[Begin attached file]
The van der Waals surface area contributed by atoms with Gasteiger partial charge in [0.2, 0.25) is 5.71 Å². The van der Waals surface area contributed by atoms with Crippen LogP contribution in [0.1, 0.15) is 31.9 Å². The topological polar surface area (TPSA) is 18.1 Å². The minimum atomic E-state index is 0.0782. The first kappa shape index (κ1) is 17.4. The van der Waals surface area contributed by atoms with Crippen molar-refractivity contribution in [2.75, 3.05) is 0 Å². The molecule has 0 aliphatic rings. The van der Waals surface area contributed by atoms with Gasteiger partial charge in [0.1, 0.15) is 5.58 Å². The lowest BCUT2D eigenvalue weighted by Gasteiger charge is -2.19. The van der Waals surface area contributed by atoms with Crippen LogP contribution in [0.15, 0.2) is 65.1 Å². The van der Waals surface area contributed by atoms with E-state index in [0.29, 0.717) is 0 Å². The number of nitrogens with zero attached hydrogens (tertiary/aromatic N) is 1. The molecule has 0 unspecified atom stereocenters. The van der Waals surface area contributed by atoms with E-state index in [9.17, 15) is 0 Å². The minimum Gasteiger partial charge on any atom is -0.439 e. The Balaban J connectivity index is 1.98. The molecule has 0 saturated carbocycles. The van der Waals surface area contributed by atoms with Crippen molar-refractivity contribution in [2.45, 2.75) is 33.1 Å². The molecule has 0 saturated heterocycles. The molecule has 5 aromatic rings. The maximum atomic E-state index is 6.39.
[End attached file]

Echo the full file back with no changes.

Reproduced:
The van der Waals surface area contributed by atoms with Gasteiger partial charge in [0.2, 0.25) is 5.71 Å². The van der Waals surface area contributed by atoms with Crippen LogP contribution in [0.1, 0.15) is 31.9 Å². The topological polar surface area (TPSA) is 18.1 Å². The minimum atomic E-state index is 0.0782. The first kappa shape index (κ1) is 17.4. The van der Waals surface area contributed by atoms with Crippen molar-refractivity contribution in [2.75, 3.05) is 0 Å². The molecule has 0 aliphatic rings. The van der Waals surface area contributed by atoms with Gasteiger partial charge in [0.1, 0.15) is 5.58 Å². The lowest BCUT2D eigenvalue weighted by Gasteiger charge is -2.19. The van der Waals surface area contributed by atoms with Crippen LogP contribution in [0.15, 0.2) is 65.1 Å². The van der Waals surface area contributed by atoms with E-state index in [0.29, 0.717) is 0 Å². The number of nitrogens with zero attached hydrogens (tertiary/aromatic N) is 1. The molecule has 0 unspecified atom stereocenters. The van der Waals surface area contributed by atoms with E-state index in [9.17, 15) is 0 Å². The minimum Gasteiger partial charge on any atom is -0.439 e. The Balaban J connectivity index is 1.98. The molecule has 0 saturated carbocycles. The van der Waals surface area contributed by atoms with Crippen molar-refractivity contribution in [2.45, 2.75) is 33.1 Å². The molecule has 0 saturated heterocycles. The molecule has 5 aromatic rings. The maximum atomic E-state index is 6.39.